In the case of Michael Murray v Rockabill Shellfish Limited UD 1832/2010, the Employment Appeals Tribunal restated the test for constructive dismissal and found in the Claimant’s favour.
In this case the Claimant commenced employment on 16th August 1993 and was initially a skipper on board the Respondent’s boat and later became a driver. In 2001 he became assistant manager and in 2002 he became a manager and learned on the job with no formal training. The Claimant gave evidence of certain practices which he was forced to participate in during his employment including illegally dumping contaminated products and his son being allegedly forced to forge certain documents. The Claimant stated that he was belittled in front of staff and in June 2009 he was told that his salary was being reduced by €10,000 to €40,000 per annum. The Claimant was informed that the €10,000 salary reduction was to be given to the Managing Director’s son who was to become General Manager. An announcement was made in front of staff in the canteen and the Claimant was demoted to assistant manager. The Claimant stated in evidence that he did not agree to the pay cut or demotion and though that in fact it wasnt being implemented. The Claimant approached the Respondent and was told that if he didn’t like it, he knew where the door was. The Claimant stated that from June to December 2009 he felt like a general dogs body. He received no contract and no warnings and was on sick leave from January 2010 due to work related stress. There was no written policy in place in relation to sick pay but precedent existed in the company in relation to sick pay. The Claimant was not paid sick pay.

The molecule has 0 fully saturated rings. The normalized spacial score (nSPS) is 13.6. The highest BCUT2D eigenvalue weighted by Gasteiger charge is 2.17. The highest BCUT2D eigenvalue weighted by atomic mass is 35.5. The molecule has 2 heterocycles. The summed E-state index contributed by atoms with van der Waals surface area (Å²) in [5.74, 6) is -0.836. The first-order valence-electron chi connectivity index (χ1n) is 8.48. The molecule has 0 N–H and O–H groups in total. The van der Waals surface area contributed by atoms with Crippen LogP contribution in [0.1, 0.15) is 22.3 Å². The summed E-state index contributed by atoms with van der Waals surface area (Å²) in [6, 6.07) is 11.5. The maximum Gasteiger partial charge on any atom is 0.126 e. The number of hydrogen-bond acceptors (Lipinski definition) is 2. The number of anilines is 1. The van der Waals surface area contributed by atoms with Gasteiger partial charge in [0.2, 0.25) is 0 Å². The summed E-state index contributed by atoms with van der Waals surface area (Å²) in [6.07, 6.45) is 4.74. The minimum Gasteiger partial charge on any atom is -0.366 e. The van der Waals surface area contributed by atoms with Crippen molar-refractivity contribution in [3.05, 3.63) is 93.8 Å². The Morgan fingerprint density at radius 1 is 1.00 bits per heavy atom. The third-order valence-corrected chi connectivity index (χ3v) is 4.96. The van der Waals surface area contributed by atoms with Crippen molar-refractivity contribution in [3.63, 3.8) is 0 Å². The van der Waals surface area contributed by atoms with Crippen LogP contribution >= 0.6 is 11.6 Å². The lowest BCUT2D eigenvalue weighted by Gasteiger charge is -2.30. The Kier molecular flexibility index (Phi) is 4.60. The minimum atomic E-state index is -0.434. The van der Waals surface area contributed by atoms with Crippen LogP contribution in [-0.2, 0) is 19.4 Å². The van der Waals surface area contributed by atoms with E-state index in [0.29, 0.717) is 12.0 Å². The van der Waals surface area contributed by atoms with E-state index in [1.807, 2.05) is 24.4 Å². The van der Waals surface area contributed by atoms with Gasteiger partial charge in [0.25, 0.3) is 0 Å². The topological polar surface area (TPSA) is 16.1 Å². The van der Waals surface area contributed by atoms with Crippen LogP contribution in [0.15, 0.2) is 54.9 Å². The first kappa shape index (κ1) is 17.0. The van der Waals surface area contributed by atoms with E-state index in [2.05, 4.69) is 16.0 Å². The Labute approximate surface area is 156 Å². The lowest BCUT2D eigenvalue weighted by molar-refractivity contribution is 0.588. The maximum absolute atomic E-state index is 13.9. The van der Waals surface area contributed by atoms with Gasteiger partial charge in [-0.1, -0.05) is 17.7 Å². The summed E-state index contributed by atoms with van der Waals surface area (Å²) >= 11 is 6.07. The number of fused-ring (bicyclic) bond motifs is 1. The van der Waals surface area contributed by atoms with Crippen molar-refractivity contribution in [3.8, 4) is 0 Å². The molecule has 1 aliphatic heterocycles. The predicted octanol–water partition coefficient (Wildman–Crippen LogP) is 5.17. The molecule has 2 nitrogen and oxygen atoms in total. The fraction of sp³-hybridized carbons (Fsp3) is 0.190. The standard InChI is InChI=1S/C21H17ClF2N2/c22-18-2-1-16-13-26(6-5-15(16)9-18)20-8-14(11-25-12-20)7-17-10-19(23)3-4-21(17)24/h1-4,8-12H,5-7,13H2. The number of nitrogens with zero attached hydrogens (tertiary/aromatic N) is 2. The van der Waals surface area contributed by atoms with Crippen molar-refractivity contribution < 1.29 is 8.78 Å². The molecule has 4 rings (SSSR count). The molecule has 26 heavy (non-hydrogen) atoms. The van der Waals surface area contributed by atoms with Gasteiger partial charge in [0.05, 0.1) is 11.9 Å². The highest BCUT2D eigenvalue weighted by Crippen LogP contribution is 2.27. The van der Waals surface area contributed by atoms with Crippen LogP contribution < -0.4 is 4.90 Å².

Whilst the Claimant was on sick leave he heard that the Respondent was advertising to replace him and he engaged the services of a solicitor and resigned on 25th June 2010. In evidence the Managing Director disputed the dubious work practices and agreed that he had used bad language but stated that the Claimant was not up to the job of Production Manager.
From June 2009 the Tribunal noted that the Claimant was subjected to bullying and harassment, foul and abusive language, belittled and criticised, forced to engage in dubious and appalling work practices, demoted and had his salary cut by €10,000. The Managing Director agreed that the demotion and pay cut happened and he used bad language but disputed the rest of the evidence. The Claimant tried to enter into a grievance process but the Respondent refused to engage. The Tribunal questioned the fact that the Managing Director stated his solicitor wrote without his authority to do so and in any event the Tribunal was satisfied that the Respondent’s correspondence demonstrated an unwillingness on the part of the Respondent to resolve the Claimant’s grievances.
The Tribunal again looked the test for when a Constructive Dismissal arises and noted that “a constructive dismissal will occur when an employee terminates his Contract of Employment where, because of the employer’s conduct, the employee was entitled to terminate his Contract without notice or where it was reasonable for him to do so. It has been well established that a question of constructive dismissal must be considered under two headings – entitlement and reasonableness. An employee must act reasonably in terminating his Contract of Employment. Resignation must not be the first option taken by an employee and all other reasonable options, including following the grievance procedure, must be explored. An employee must pursue his grievance through the procedures laid down before taking the drastic step of resigning”.
The Tribunal noted that the Respondent had no Grievance Procedure that the Claimant could invoke nor did the Claimant have a contract of employment despite having requested one. Where there is no Grievance Procedure, as in the claimant’s case, the claimant must act reasonably.
The Tribunal stated that they must consider whether because of the employer’s conduct, the Claimant was entitled to terminate the contract or if it was reasonable for him to do so and referred to the case of Brady v Newman UD 330/1979. In that case the Tribunal stated “….. An employer is entitled to expect his employee to behave in a manner which will preserve his employer’s reasonable trust and confidence in him so also must the employer behave”.
The Tribunal held that the Claimant was constructively dismissed and the employer was guilty of conduct which amounted to a significant breach of the contract and failed to engaged with the Claimant to resolve his grievances.
The Claimant was awarded €30,000 under the Unfair Dismissal Acts.